You mentioned in your post (point 1) that your dad seems to be angry a lot of the time. I can't tell you why he is angry because only he knows that, but he has no reason to be angry with you or your aunt who look after him so well. All I can say is that he might be angry and frustrated because of the situation that MND has put him in. He might be sad because he misses the person that he was and the life he had and he is angry with the disease for taking that away from him. He might be angry because the disease has taken away his independence and he is frustrated and upset that he now has to be looked after. He might be grieving for the life he should be having now and he might be angry that the future he should of had has been snatched away by the disease. The diagnosis of MND can stir up strong emotions and it sounds like the devastation he feels might be shown as anger. Hopefully, his anger is not being directed at you or your aunt as this would not be acceptable. If it is, maybe you or your aunt could speak to your dad to let him know that you realise that he is angry but it is not your fault or your aunt's fault that he is unwell (in fact it is no-one's fault) and that you are doing everything you can to look after him.

    As Ellie has said, he could try a day at a hospice, if that is available to him. It is probably something that he will not know if he likes until he tries it. Sometimes people with MND can feel very isolated and not part of the 'outside World' anymore and so it might help if he can go out even just for a little while.

    I really feel for your dad because a diagnosis of MND is so difficult to come to terms with and accept, as I am finding myself. Hopefully, his feelings of anger will lessen and he can have some happy times.

    Make sure you and your aunt are looking after yourselves and that you accept what help you can get so that you can have time to relax. You both have hearts of gold!

    Love and best wishes
    Kayleigh x
    Last edited by Kayleigh; 28th November 2018 at 23:43.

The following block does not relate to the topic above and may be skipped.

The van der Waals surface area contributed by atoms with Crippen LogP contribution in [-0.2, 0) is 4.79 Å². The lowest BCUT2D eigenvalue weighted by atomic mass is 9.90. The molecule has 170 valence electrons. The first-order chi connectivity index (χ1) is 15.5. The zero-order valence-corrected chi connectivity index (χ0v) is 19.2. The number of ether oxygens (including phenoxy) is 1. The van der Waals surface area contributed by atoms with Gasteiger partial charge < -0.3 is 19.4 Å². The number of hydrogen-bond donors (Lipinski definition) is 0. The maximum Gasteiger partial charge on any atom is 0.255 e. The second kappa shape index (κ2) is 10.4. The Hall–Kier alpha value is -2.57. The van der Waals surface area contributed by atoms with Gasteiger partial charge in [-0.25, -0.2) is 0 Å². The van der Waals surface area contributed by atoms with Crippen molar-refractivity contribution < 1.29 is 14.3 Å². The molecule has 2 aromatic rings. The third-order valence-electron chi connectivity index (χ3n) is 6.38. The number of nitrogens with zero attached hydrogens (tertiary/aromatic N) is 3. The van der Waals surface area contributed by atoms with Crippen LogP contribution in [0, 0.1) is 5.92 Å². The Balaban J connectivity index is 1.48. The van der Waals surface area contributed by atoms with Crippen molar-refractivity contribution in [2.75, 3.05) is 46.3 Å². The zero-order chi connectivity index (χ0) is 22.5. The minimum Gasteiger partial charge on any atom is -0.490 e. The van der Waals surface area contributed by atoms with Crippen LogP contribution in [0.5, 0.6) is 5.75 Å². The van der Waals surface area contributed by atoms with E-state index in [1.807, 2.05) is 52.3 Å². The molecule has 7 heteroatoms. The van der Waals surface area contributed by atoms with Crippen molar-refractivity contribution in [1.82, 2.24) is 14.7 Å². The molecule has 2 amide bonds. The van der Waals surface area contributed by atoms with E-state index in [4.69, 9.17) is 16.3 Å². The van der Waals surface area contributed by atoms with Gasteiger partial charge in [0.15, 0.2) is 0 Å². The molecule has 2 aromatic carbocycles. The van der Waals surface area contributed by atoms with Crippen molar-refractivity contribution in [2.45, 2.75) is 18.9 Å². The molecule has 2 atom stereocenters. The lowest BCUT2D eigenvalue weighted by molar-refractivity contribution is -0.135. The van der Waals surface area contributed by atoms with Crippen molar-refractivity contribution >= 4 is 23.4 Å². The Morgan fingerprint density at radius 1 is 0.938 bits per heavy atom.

July 1969 science enabled mankind's first step on the Moon.... over 49 years later and sadly still no scientific breakthrough to cure MND.
    Trying to take one day at a time ..... but it's not easy!

  6. #6
    Forum Member Terry's Avatar
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    Hi Skipton,

    How do you know that his Co 2 levels are raised during the night and what are the readings?

    No one could say how long I'm afraid but maybe you can say, a little smile would be nice.

    It's easy for us to look miserable and sometimes angry. If I laugh, I can't do anything, so when I am doing things, including communicating, I often look sad.

    I'm afraid that frustration often comes along with Mnd. Sometimes we can be aggressive to a certain extent.

    Getting him out would be great, just anywhere. If you can, just tell him what you are going to do. See what his reaction is, even if you go out for a drive.

    I am afraid that only to often partners and relatives become carers and that's not what they signed up for. We feel like we are a burden on them.

    I have had a long time at this and still find the it so hard to appear happy to my wife.

    Ask him to try, and say that you know it's hard but just occasionally would be so nice.

    I admire your loyalty.

    Love Terry

  7. #7
    Forum Member Kayleigh's Avatar
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    Hello Terry, I agree with you that the challenges of MND can make it very difficult to be cheerful.

    The relentless nature of MND and the frustration of not being able to do things can make me feel very low at times and sometimes I am very 'snappy' towards the people who are closest to me - but being gently told to 'buck my ideas up' usually reminds me that a stressed and unhappy atmosphere is no good for anyone in the house! I always try to be cheerful on the outside even when sometimes I am sad and crying on the inside.

    Terry - It makes me sad to think of you looking sad, because you often cheer me up and make me smile with your wonderful sense of humour that shines through in many of your posts. I always imagine TC with a smile on his face! Don't forget to dust off your festive avatar - not long until Christmas now!

    Kayleigh x
    Last edited by Kayleigh; 30th November 2018 at 00:08.
    July 1969 science enabled mankind's first step on the Moon.... over 49 years later and sadly still no scientific breakthrough to cure MND.
    Trying to take one day at a time ..... but it's not easy!

  8. #8
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    Hey Skipton,

    Sounds like a similar situation to what I had, although it was my best friend/housemate. She was diagnosed with fast progressing MND about 12 months after she started showing signs. At which point, we were starting to see a change every 2-3 weeks. Once she had the RIG inserted, her health started to stabilise, and the disease slowed down. At Christmas time, we didn't think she'd make it to June at the rate she was going. But, the RIG was inserted in January, and she survived until mid November. Wish she'd gotten it sooner.